In the only Fresno County Superior Court judgeship race on the ballot, early returns showed Deputy District Attorney Lisa Gamoian holding a 10 percentage-point lead over former Deputy District Attorney Rachel Hill. As expected with five candidates seeking the seat, the judgeship appears headed for a runoff in November.
In the county schools superintendent race, incumbent Jim Yovino looked to have a big edge on his only opponent, Juan Sandoval.
A runoff appeared likely in Madera County Board of Supervisors District 1. Mona Diaz was leading with about 24% of the vote, but Brett Frazier and Gary Johns were within a percentage point of each other as votes were being tabulated. Two other candidates, Ray Krause Jr. and Rochelle Minneti Noblett, weren't far behind.
Madera County Supervisor Tom Wheeler was leading challenger Paul Cliby by a wide margin.
In the race for Kings County Board of Supervisors District 3, one-term incumbent Doug Verboon of Hanford was comfortably ahead of challenger Holly Blair of Lemoore.
In District 4, farmer Craig Pedersen was ahead in a field of five. The seat has no incumbent because Supervisor Tony Barba did not seek re-election.
Coming in second was Justin Bond, a former Army sergeant, followed by Sue Sorensen, Dolores Gallegos and Alan Danielson.
Both supevisorial races were dominated by the controversy about the California high-speed rail planned through Kings County and water supply worries.
In the race for Kings County Assessor/Clerk-Recorder and Registrar of Voters, Kristine Lee, chief auditor appraiser in the Tulare County Assessor's Office, was ahead in a field of four, followed by A. Renee Faber, Dan Chin and Ed Lopez.
Kings County Superintendent of Schools Tim Bowers was easily holding back challenger Tony Araujo, an educator.
Fifth District Supervisor Mike Ennis was leading three other candidates for another term on the county board, and early returns indicated he might just win outright with 51% of the vote.
Porterville City Council Member Pete McCracken and newcomer Milt Stowe were leading by wide margins for two seats on the council.
At many Valley polling places, turnout was sparse. Some polling places with thousands of voters on the rolls had just a few hundred marking ballots by mid- to late afternoon.
Fresno County Clerk Brandi Orth said she is hoping turnout would hit 30%. As of Monday afternoon, county workers had collected mail ballots from nearly 13% of county voters. By Tuesday night, the tally of turnout had crept up to 15% and was expected to rise further as late-arriving mail ballots are counted.
Statewide, things weren't expected to be much better. The historic low turnout is 28.2%, and some election-watchers feared Tuesday's turnout might not reach even that.
At the voting booth inside Northside Christian Church on Nees Avenue in northeast Fresno, there had been no lines by 1:30 p.m. Only 20 people had voted by then, leaving Precinct Inspector Jeanne Weaver with time to read a mystery novel. She was given 260 ballots, she said.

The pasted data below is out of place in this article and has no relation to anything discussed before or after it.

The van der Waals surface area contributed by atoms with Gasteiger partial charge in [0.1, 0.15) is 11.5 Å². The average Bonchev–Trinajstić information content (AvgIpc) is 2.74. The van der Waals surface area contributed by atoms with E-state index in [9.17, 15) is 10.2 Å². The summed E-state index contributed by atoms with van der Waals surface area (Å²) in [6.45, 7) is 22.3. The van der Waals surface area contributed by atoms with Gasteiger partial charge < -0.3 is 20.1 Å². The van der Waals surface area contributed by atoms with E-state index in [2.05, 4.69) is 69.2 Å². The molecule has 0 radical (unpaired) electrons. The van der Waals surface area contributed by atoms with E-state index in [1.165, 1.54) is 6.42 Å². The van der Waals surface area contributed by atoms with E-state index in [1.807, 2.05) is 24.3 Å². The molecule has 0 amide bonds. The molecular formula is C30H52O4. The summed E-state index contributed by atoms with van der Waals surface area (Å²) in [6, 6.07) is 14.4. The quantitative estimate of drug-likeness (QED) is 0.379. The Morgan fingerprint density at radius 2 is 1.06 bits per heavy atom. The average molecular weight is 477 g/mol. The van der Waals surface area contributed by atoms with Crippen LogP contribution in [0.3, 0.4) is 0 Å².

Ben Genco, Weaver's 20th voter, said the district attorney and governor races brought him to the polls. "I'm a conservative and I did want to vote for the governor. I wouldn't mind getting Jerry Brown out of office, even though I know it won't happen."
Other voters said they were determined to make their voice heard.
Ida Jones always votes, and this election was no exception. "You can't complain about a democracy and how it works or doesn't work if you don't vote," she said after casting her ballot at San Joaquin Gardens on Fresno Street near Shaw Avenue.
At the polling station in Mount Olive Baptist Church at Thorne and Clinton avenues in central Fresno, Rob Del Pozo, 38, brought daughter Stella, 3, to watch.
"She wanted an 'I voted' sticker," Del Pozo said. "I like to get out and vote on every Election Day."
In Visalia, several voters said they were drawn to the polls by specific races — the Tulare County district attorney's election, the governor's race or the contest for state superintendent of schools.
Lynette Haines, 55, also said she came to vote in the district attorney election, but declined to state her choice.
"I want to make sure all of our rights and needs are being protected," she added.
Fresno County tried drive-through voting at some locations, and it proved a hit with some voters.
"It's the Starbucks for your voting," said Niki Campos, a vote-by-mail drive-through clerk on the curb outside the Clovis Veterans Memorial District office on Hughes Street in Clovis.
Voter Lynne Cavanaugh said it was her first time turning a vote in by car. "I loved it," she said. Next election she will do the same, she said, or "mail it on time."
Go to www.fresnobee.com to read the latest race results.
Check out Thursday's Fresno Bee to see a complete list of race results.
This story was compiled by Douglas E. Beeman with reports from staff writers Barbara Anderson, Rory Appleton, Marc Benjamin, Lewis Griswold, Mark Grossi, Hannah Furfaro and Brianna Vaccari. See the story at www.fresnobee.com/ elections for more scenes from Tuesday's voting.